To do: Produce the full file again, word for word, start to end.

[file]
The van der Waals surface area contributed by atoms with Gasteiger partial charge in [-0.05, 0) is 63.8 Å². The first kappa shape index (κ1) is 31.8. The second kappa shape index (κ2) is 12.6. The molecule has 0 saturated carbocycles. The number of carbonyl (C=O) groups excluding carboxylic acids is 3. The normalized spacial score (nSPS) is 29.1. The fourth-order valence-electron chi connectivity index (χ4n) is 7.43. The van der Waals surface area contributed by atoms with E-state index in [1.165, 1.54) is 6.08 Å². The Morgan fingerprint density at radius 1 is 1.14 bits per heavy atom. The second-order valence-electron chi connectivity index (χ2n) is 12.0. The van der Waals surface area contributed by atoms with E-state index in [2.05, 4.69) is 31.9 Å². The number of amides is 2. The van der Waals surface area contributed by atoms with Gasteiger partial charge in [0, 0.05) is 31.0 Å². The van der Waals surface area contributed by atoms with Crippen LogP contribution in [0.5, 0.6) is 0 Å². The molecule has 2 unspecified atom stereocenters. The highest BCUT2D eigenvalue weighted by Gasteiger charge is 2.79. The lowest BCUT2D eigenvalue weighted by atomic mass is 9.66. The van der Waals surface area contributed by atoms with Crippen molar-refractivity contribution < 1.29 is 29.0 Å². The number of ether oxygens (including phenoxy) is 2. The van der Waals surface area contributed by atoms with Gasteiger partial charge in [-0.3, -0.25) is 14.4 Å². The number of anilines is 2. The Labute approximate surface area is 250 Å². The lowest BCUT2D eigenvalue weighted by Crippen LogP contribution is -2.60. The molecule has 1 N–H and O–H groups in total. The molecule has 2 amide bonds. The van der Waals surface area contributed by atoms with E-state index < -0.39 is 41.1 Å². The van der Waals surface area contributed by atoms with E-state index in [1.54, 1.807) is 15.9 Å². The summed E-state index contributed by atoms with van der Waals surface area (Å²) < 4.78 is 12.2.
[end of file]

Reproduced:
The van der Waals surface area contributed by atoms with Gasteiger partial charge in [-0.05, 0) is 63.8 Å². The first kappa shape index (κ1) is 31.8. The second kappa shape index (κ2) is 12.6. The molecule has 0 saturated carbocycles. The number of carbonyl (C=O) groups excluding carboxylic acids is 3. The normalized spacial score (nSPS) is 29.1. The fourth-order valence-electron chi connectivity index (χ4n) is 7.43. The van der Waals surface area contributed by atoms with E-state index in [1.165, 1.54) is 6.08 Å². The Morgan fingerprint density at radius 1 is 1.14 bits per heavy atom. The second-order valence-electron chi connectivity index (χ2n) is 12.0. The van der Waals surface area contributed by atoms with E-state index in [2.05, 4.69) is 31.9 Å². The number of amides is 2. The van der Waals surface area contributed by atoms with Gasteiger partial charge in [0, 0.05) is 31.0 Å². The van der Waals surface area contributed by atoms with Crippen LogP contribution in [0.5, 0.6) is 0 Å². The molecule has 2 unspecified atom stereocenters. The highest BCUT2D eigenvalue weighted by Gasteiger charge is 2.79. The lowest BCUT2D eigenvalue weighted by atomic mass is 9.66. The van der Waals surface area contributed by atoms with Crippen molar-refractivity contribution < 1.29 is 29.0 Å². The number of ether oxygens (including phenoxy) is 2. The van der Waals surface area contributed by atoms with Gasteiger partial charge in [-0.3, -0.25) is 14.4 Å². The number of anilines is 2. The Labute approximate surface area is 250 Å². The lowest BCUT2D eigenvalue weighted by Crippen LogP contribution is -2.60. The molecule has 1 N–H and O–H groups in total. The molecule has 2 amide bonds. The van der Waals surface area contributed by atoms with E-state index < -0.39 is 41.1 Å². The van der Waals surface area contributed by atoms with E-state index in [1.54, 1.807) is 15.9 Å². The summed E-state index contributed by atoms with van der Waals surface area (Å²) < 4.78 is 12.2.